• You took a different approach and founded an academy. Why did you do this?   

Saran: Europe will need several thousand semiconductor specialists in the coming years. This calls for creative solutions. We founded the SilTest Academy to train our own engineers because there is no facility in Germany where chip testing is taught from scratch. Our academy started as an internal training program for our new employees. But then we thought: Why not open it up to others? Our vision is to become a leading training center for several key skills in the European semiconductor industry. In the future, we will offer more courses as part of the SilTest Academy, and we are also open to partnering with other universities or companies to further develop our offerings and make them available to prospective specialists.

  • Why did you choose NRW as your location? What advantages does the location offer for startups in particular?

Saran: First of all, I chose NRW because of its location. The proximity to several high-tech companies within NRW and across the border in the Netherlands is definitely an advantage, and we have already been able to acquire some of them as customers. The region is also well connected to the rest of Europe by air, which is very important for us.

Second, NRW offers a cost advantage compared to large cities such as Munich. This enables us to attract top talent and pay competitive salaries.

And the third benefit I would mention is the thriving startup ecosystem. We are in touch with startups in the same field and can benefit from their experience – for example, when it comes to finding partners and customers. In NRW, there is a wide range of forums, meet-ups and conferences for startups, as well as a well-connected financial funding system, which is crucial for any successful venture.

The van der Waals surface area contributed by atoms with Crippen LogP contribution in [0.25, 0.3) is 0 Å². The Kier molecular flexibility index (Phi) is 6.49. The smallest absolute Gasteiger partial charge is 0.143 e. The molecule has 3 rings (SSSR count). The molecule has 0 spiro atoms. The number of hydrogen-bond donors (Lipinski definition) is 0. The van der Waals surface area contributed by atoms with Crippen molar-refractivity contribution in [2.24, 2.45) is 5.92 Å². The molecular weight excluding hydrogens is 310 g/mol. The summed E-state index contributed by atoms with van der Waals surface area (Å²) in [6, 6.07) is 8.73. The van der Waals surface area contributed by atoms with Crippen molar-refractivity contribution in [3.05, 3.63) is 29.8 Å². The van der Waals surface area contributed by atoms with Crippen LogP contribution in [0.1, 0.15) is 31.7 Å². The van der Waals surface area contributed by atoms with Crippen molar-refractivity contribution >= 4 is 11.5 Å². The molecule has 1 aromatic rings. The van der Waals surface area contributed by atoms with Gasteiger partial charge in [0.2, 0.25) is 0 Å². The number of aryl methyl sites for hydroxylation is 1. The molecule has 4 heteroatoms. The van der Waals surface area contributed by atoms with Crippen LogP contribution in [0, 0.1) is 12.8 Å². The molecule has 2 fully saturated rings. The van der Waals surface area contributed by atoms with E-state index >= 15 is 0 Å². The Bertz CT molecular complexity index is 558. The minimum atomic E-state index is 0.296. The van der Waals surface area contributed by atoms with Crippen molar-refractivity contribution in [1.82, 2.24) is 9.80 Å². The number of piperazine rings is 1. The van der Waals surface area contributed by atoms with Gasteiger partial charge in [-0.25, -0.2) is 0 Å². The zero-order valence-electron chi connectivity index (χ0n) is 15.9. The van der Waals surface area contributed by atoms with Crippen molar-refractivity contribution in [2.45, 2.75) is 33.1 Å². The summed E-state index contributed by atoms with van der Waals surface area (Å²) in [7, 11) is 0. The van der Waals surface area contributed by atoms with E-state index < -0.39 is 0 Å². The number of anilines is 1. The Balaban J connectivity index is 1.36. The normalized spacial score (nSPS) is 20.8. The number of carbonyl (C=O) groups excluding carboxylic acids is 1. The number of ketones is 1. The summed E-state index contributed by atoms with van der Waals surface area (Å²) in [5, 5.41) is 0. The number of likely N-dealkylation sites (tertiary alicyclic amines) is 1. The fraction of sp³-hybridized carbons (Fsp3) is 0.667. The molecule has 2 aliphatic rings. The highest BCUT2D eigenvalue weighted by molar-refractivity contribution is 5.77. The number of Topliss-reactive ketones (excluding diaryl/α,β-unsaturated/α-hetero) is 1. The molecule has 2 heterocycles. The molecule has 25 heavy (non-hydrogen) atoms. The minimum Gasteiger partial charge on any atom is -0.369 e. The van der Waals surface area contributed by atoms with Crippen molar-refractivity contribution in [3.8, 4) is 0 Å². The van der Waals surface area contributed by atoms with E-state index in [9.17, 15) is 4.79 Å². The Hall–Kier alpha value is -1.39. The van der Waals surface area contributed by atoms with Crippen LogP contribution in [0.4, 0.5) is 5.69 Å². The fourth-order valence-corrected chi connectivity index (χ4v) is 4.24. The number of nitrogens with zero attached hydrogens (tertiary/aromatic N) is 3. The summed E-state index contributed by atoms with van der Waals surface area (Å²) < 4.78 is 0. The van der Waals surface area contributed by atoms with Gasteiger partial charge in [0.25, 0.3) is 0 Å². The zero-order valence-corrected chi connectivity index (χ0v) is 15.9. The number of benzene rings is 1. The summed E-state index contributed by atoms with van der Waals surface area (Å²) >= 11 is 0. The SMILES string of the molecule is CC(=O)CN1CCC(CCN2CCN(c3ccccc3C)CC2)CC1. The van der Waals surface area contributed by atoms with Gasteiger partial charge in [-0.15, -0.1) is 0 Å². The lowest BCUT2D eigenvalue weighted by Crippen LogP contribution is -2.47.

• What potential does NRW have to become an important location for the semiconductor and chip industry? What are its strengths?

Saran: For a region to be successful in this industry, a number of things need to be in place, including favorable regulation, access to key suppliers of materials and technologies, suitable sites, excellent infrastructure such as roads, ports and airports, affordable utilities such as water and electricity, good universities, and access to financing. NRW meets several of these criteria. So I think all the ingredients are there for NRW to play a key role in the industry.

However, realizing this potential will require targeted efforts to attract a wide range of companies, from large corporations to small and medium-sized innovators and suppliers. If we focus on creating a supportive ecosystem, NRW can indeed become a major center for the semiconductor and chip industry.

  • What are SilTest's long-term goals and visions?

Saran: SilTest's long-term vision is to act as a link between product development teams and major manufacturers. We want to become a strategic development partner for our customers, offering state-of-the-art test and qualification solutions for a wide range of chips, including new technologies such as photonics, silicon carbide and gallium nitride. Our next step is to establish a research laboratory dedicated to the development of new test and efficient production methods for all types of chips.

  • Mr. Saran, thank you very much for speaking with us!